Now that you have a basic understanding of the Document Object Model and know how to create layers, we can look at some useful examples to get you started on your own DHTML sites.
Rollover Style Changes
Here's the script again, to refresh your memory:You can adapt this script for your own site by changing the color and textDecoration values, shown in bold. You can also modify the turnOn( ) and turnOff( ) functions to set additional properties the same way. For example, you can set the background of the links to a light yellow color when rolled over, simply by adding this line to turnOn( ):
currentLink.style.backgroundColor = "#FFFFCC";And here's the corresponding line for turnOff( ), to reset the background color when the mouse exits the link:currentLink.style.backgroundColor = "#FFFFFF";
One of the most common interface elements in desktop applications is the menubar with drop-down menus. You can make the same kind of menus with DHTML by showing and hiding positioned layers, as shown in Figure. When the user clicks on "Resources" or "Links", a layer with links is displayed below it, just like a normal menu. When the user double-clicks on the link, the layer is hidden again.
Figure: A drop-down menu with DHTML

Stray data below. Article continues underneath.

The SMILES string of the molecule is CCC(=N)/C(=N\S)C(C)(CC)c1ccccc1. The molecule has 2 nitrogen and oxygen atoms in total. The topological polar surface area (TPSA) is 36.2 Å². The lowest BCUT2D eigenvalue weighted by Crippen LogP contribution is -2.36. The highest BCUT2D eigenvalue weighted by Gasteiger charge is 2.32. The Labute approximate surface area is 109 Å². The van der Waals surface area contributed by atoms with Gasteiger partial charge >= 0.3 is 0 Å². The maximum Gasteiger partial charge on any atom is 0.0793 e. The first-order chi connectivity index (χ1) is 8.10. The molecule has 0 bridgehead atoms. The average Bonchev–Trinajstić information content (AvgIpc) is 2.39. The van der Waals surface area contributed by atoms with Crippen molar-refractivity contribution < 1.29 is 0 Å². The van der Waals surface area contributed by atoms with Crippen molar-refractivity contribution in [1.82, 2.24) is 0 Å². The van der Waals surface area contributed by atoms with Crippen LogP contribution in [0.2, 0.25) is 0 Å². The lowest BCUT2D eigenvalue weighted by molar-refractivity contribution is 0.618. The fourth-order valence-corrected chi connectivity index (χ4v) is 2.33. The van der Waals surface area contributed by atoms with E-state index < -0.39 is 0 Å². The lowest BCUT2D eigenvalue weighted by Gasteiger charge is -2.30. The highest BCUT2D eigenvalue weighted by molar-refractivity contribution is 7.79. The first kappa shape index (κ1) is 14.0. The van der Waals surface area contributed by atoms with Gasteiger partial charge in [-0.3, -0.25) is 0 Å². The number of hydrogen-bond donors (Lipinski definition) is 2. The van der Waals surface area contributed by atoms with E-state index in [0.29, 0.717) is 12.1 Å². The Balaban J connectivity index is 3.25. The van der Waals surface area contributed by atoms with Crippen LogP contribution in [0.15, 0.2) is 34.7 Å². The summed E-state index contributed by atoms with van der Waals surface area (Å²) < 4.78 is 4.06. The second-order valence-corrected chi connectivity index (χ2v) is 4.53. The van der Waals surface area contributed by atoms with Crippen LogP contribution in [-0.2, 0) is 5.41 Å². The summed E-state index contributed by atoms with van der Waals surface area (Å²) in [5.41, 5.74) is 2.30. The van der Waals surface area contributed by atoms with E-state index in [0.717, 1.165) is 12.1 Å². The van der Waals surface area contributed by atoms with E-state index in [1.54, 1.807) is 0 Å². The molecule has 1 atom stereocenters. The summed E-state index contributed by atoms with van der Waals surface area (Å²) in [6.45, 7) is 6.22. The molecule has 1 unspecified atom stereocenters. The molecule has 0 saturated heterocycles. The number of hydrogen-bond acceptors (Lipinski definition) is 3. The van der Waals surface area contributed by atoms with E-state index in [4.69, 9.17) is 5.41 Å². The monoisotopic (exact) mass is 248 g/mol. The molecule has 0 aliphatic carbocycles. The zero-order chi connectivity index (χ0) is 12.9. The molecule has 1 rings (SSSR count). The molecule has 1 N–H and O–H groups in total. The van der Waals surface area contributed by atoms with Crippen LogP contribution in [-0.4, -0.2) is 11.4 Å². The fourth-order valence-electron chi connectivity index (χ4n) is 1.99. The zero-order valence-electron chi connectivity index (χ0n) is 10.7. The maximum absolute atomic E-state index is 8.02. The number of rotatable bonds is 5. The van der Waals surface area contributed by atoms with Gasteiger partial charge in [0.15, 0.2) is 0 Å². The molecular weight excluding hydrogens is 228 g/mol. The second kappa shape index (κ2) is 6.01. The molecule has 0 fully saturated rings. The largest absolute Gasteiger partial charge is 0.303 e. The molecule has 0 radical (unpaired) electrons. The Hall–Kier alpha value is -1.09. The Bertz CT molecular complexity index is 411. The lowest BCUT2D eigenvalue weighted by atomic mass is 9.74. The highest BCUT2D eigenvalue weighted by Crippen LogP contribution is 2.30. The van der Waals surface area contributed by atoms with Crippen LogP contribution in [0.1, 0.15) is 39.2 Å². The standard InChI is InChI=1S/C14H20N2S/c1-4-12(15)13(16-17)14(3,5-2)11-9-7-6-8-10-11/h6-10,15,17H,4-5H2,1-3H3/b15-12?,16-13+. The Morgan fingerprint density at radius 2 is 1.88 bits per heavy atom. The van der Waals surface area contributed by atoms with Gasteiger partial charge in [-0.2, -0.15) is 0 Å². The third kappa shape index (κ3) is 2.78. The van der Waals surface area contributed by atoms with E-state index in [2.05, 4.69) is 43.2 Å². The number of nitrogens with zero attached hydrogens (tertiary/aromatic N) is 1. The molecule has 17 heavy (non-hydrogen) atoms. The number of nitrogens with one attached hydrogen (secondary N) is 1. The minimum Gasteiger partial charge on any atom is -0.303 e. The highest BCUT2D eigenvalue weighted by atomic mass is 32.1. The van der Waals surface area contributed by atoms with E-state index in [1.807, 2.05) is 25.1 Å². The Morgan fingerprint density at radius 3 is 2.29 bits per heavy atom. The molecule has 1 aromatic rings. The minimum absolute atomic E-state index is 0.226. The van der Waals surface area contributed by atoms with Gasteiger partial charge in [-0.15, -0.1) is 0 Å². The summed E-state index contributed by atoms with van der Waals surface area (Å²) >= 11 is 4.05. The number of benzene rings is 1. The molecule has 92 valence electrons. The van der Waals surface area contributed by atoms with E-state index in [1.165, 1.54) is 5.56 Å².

Example: Drop-down menus with DHTML
(A): The showLayer( ) function references the layer object for our menu with a document method, document.getElementById( ), and sets a variable named layer to be able to refer to that object again. The ID for the correct layer object is passed into the function as an argument, layerid. The showLayer( ) function is triggered by the onClick event handler for the "Resources" and "Links" links.
(B): This line of the function sets the layer's visibility property (through the style property), which is a CSS property that controls the visibility of a layer. When the layer is created, it is hidden, so the showLayer( ) function sets visibility to "visible" to make the menu appear.
(C): The hideLayer( ) function works just like the showLayer( ) function, except that it hides the menu by setting visibility to "hidden". The hideLayer( ) function is triggered by the onDblClick event handler.
(D): This <div> tag creates the layer for the "Resources" menu. Note that the layer is given a specific id, so that we can refer to it later. Various CSS properties are set using the style attribute. These properties set the size and position of the layer precisely, so that it appears at the appropriate location for a drop-down menu. The one CSS property we haven't seen yet is visibility; this property is set to hidden so that menu is invisible until the user clicks on the "Resources" link to activate it.
(E): This link is created to control the menu. The onClick event handler calls showLayer( ) to display the menu, and the onDblClick event handler calls hideLayer( ) to remove it. Each function is passed the argument 'ResMenu', which tells the function which layer to display and hide.